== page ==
We have all heard the complaints about new breeders. Those who are established berate them for being instant experts and lament the loss of “true” mentorship. Gone are the golden days of the dog fancy, they say, when new fanciers could learn at the knee of the greats in their breed (the current greats, of course, being them). Instead, new breeders today want to jump right in with both feet. They’ll purchase a dog from anyone who will sell them one and then cross their fingers, hoping for the best. They don’t learn what they need to know, breed indiscriminately and dismiss the knowledge of established breeders whom they should be learning from.
But does the fault rest entirely with those entering the fancy? Are they solely to blame for the lack of communication between new and old breeders? And what of good mentorships gone bad? We’ve all seen mentoring relationships that have started off well and, for whatever reason, gone astray. How can we balance these unequal relationships?
In this series we will examine the nature of canine mentorship and some of the common pitfalls faced by those they touch. Parts two and three will examine the roles of both and ways to make the most of the relationship.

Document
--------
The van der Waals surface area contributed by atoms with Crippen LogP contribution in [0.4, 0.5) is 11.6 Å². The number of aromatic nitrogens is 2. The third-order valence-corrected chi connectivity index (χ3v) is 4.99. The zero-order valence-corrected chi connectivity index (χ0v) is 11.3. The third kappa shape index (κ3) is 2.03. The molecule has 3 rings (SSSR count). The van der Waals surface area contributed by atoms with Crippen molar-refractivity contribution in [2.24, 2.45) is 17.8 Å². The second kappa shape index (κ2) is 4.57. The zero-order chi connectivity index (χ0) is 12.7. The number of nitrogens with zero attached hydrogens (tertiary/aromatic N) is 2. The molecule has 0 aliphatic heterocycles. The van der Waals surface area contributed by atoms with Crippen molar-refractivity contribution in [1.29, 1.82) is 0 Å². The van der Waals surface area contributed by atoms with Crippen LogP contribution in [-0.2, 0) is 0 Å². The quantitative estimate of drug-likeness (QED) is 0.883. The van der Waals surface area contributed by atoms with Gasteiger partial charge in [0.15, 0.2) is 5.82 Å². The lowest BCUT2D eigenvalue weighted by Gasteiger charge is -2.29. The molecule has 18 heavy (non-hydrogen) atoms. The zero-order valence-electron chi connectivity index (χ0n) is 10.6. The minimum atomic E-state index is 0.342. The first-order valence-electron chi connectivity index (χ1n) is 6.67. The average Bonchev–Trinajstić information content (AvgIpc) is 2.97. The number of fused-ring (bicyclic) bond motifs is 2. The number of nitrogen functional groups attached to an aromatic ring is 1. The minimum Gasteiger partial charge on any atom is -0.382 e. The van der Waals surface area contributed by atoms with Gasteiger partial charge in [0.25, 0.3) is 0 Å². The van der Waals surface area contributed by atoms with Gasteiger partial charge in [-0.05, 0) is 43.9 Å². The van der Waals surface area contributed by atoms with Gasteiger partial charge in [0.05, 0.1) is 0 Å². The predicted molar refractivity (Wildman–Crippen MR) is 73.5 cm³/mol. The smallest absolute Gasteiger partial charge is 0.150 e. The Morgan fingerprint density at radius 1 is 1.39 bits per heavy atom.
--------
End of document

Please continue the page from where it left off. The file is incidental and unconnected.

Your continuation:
Mentorship, in its purist form, is an opportunity for new breeders to access knowledge and opinions about breeding that would otherwise be inaccessible. Who aside from your breeder, for example, has a photo of your dog’s great-great-grandmother and can recite at length the achievements and failures of both her siblings and progeny? Who but a breeder who has “been th ere, done that” can discuss the strengths and weaknesses of certain lines based on dogs in a pedigree they have actually seen? Who else but an experienced breeder can explain, in a panicky moment, how to mix formula or what to do with a colicky puppy?
At the same time, it is also an opportunity for the mentor in question. While it is said that people learn best by doing, the truth is we often learn even more by teaching. In mentoring someone else, breeders can find themselves learning a great deal about their breed, their lines and themselves.
The opportunity to share one’s knowledge can lead to unexpected places. Being asked to verbally explain one’s breeding strategies, for example, gives a chance for reflection on what you are doing and why you’re doing it. Combing through boxes of books and videotapes looking for educational items often leads to hours of review as we locate forgotten texts and photos. And discussing type, structure and breed character with a fresh pair of eyes can reveal interesting insights. Anyone who reads a breed standard, after all, has the right to an opinion on how to interpret it.Page 1 | 2 | 3 | 4